Quiet power play costing Red Wings opportunity for points in standings

Detroit News

Detroit — The power play hasn’t been nearly the negative issue it’s been for the last several years for the Red Wings.

But in Wednesday’s 5-4 shootout loss to Buffalo, the inability to convert with the man-advantage at various junctures likely cost the Red Wings an opportunity for a victory.

No more frustrating instance was late in the third period, after the Wings had scored three goals to tie the game at 4, and suddenly thanks to Buffalo’s implosion, the Wings had a two-man advantage for 1 minute, 27 seconds.

“We need to shoot the puck a little more; we’re passing a little too much right now,” said Oskar Sundqvist, who had two third-period goals to ignite the Wings’ comeback. “Just shoot the puck, retrieve it, and break them down that way.”

The Wings had seven power plays in the game and never scored a goal. It extended the Wings’ current streak to 10 consecutive power plays without a goal, something that likely cost the Wings some points in the standings in the last two games.

“That’s frustrating; you need your power play to be successful,” coach Derek Lalonde said. “If we get the power-play (goal) either of these last two games, we’re probably looking at more than one point. The difference (Wednesday) is it got some looks.”

The recent slide has dropped the Wings to 19th overall (out of 32 teams) in power-play percentage, at 20.5%.

What saved the Wings against Buffalo, and fueled the third-period rally, was effective five-on-five play and impressive determination.

The Sabres appeared to have the game put away with the 4-1 third-period lead, and Buffalo goaltender Craig Anderson playing superbly.

But David Perron made it 4-2, then Sundqvist scored his two goals, and the Wings were at least salvage a point when it appeared none would be had.

“The effort, the five-on-five play, the compete from the guys was really impressive,” Lalonde said.

Bertuzzi hurt

The Wings didn’t practice Thursday, so there was no update on forward Tyler Bertuzzi‘s injury.

But the way Bertuzzi was reacting, after apparently getting hit near his left hand Wednesday by a Ben Chiarot shot in the third period, the news might not be promising.

Bertuzzi slammed his stick into the boards in frustration as he skated off the ice, after getting hit, and immediately walked down the tunnel to the Wings’ dressing room.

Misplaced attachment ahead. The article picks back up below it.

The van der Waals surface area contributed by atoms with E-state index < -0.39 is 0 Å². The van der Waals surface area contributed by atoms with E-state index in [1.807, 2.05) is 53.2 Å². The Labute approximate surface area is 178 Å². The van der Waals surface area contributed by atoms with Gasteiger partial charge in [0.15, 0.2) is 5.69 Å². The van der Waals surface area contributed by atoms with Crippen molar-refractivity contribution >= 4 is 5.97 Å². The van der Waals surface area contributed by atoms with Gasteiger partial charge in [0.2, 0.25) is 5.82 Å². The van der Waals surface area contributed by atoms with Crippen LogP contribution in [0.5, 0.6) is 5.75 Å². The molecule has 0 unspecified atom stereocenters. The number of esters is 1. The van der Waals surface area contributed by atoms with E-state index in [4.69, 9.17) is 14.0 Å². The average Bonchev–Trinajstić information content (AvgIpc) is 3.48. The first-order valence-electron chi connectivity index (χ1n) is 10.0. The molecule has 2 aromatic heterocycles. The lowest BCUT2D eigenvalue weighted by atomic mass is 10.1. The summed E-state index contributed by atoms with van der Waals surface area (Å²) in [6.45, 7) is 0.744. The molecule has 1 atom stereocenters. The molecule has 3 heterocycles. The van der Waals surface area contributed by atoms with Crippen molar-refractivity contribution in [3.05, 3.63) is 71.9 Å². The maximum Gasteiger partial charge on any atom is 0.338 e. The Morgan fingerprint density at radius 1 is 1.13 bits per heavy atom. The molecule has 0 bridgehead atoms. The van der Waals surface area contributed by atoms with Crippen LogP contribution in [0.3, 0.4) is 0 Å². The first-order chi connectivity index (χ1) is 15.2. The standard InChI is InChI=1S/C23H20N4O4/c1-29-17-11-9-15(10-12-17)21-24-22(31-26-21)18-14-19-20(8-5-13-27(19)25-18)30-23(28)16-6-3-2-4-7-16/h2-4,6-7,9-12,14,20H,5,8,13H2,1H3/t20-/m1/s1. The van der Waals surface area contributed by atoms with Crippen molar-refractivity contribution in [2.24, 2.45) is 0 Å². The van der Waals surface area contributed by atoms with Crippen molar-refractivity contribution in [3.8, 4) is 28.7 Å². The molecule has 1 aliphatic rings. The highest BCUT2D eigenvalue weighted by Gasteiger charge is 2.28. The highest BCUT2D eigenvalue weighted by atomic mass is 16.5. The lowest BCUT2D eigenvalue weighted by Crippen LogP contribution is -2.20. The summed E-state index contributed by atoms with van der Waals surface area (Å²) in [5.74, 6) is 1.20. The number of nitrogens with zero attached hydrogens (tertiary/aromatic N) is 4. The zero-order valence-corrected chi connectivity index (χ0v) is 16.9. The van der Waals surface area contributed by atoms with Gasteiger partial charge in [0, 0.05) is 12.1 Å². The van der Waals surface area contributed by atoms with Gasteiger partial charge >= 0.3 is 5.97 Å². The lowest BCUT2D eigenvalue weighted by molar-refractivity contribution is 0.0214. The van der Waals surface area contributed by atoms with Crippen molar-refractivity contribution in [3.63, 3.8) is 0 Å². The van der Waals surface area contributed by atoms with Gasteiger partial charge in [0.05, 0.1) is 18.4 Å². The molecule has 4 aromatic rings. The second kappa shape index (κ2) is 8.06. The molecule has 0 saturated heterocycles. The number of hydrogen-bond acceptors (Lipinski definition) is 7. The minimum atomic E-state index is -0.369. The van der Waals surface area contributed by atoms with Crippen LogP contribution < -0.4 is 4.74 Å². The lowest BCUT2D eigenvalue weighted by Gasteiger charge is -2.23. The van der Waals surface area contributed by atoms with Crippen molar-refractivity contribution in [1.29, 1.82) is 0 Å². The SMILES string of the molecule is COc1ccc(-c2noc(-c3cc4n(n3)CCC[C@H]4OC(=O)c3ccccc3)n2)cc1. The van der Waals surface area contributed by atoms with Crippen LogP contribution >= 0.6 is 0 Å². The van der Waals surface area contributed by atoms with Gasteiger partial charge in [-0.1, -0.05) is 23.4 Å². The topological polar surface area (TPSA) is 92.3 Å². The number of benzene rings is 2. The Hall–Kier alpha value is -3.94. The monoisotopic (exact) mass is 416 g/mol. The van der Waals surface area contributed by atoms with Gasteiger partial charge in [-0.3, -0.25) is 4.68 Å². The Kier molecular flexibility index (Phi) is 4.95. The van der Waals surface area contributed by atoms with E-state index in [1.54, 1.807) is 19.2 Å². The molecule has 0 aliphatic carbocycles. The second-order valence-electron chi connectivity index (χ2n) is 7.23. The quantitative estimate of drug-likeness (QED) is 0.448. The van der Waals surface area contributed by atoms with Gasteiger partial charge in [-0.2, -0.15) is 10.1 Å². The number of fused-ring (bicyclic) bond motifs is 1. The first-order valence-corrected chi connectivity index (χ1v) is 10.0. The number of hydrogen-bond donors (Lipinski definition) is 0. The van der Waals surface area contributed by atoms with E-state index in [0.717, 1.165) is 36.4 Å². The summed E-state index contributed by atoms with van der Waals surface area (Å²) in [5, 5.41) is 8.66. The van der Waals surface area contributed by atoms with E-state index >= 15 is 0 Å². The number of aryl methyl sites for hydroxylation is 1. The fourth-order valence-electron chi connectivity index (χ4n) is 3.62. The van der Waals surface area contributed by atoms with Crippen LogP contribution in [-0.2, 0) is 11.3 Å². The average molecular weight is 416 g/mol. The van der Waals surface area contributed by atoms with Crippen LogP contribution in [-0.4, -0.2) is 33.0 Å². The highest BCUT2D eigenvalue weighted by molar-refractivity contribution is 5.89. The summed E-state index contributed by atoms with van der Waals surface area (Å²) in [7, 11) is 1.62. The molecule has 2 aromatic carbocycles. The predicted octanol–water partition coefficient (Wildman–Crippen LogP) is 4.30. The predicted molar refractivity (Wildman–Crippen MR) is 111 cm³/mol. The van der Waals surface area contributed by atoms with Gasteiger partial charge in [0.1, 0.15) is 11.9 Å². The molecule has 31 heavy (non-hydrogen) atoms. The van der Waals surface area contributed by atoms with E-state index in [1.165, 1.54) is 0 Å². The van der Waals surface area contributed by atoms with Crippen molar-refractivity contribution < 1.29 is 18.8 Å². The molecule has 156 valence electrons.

Bertuzzi returned to the bench before the end of regulation time, but didn’t play.

“I wanted to use him in overtime and he couldn’t go,” Lalonde said.

This already has been a frustrating, injury-marred season for Bertuzzi, and at the most unfortunate of time. Bertuzzi can be an unrestricted free agent next summer, and was coming off a 30-goal season.

Bertuzzi missed much of the exhibition season with an undisclosed injury, then was hit on the right hand blocking a shot the second game of the season in New Jersey. Bertuzzi missed a month of playing time, and returned November 15 in Anaheim.

For the season, Bertuzzi has one goal and three assists in nine games.

Battling through

Goaltender Alex Nedeljkovic‘s return to the lineup Wednesday produced mixed results.

Both goals Nedeljkovic allowed in the first period looked stoppable, but Nedeljkovic kept battling and made some important saves as the game progressed to keep the Wings close, and able to rally.

Nedeljkovic is 2-3-2 this season with a 3.97 goals-against average and .880 save percentage. The plan was for Nedeljkovic and Ville Husso to alternate early this season, but Husso’s hot streak lately has earned him the majority of starts.

The Wings are hopeful Nedeljkovic took a step forward with Wednesday’s outing.

“He battled,” Lalonde said. “It’s a game that’s not going well for him, he doesn’t look himself, and to compete and battle the way he did, it’s good on him.”

The way Nedeljkovic was able to shake off the first-period goals, and compete, was a positive sign.

“There might be one or two that he wants back, but after that he responded really well and made some big saves,” forward Andrew Copp said. “I’m happy for him in that aspect because that’s hard. When things aren;t going each individual guy’s way, it’s kind of like us (Wednesday), it’s about how your respond.

“He responded very well, I thought.”

ted.kulfan@detroitnews.com

Twitter: @tkulfan

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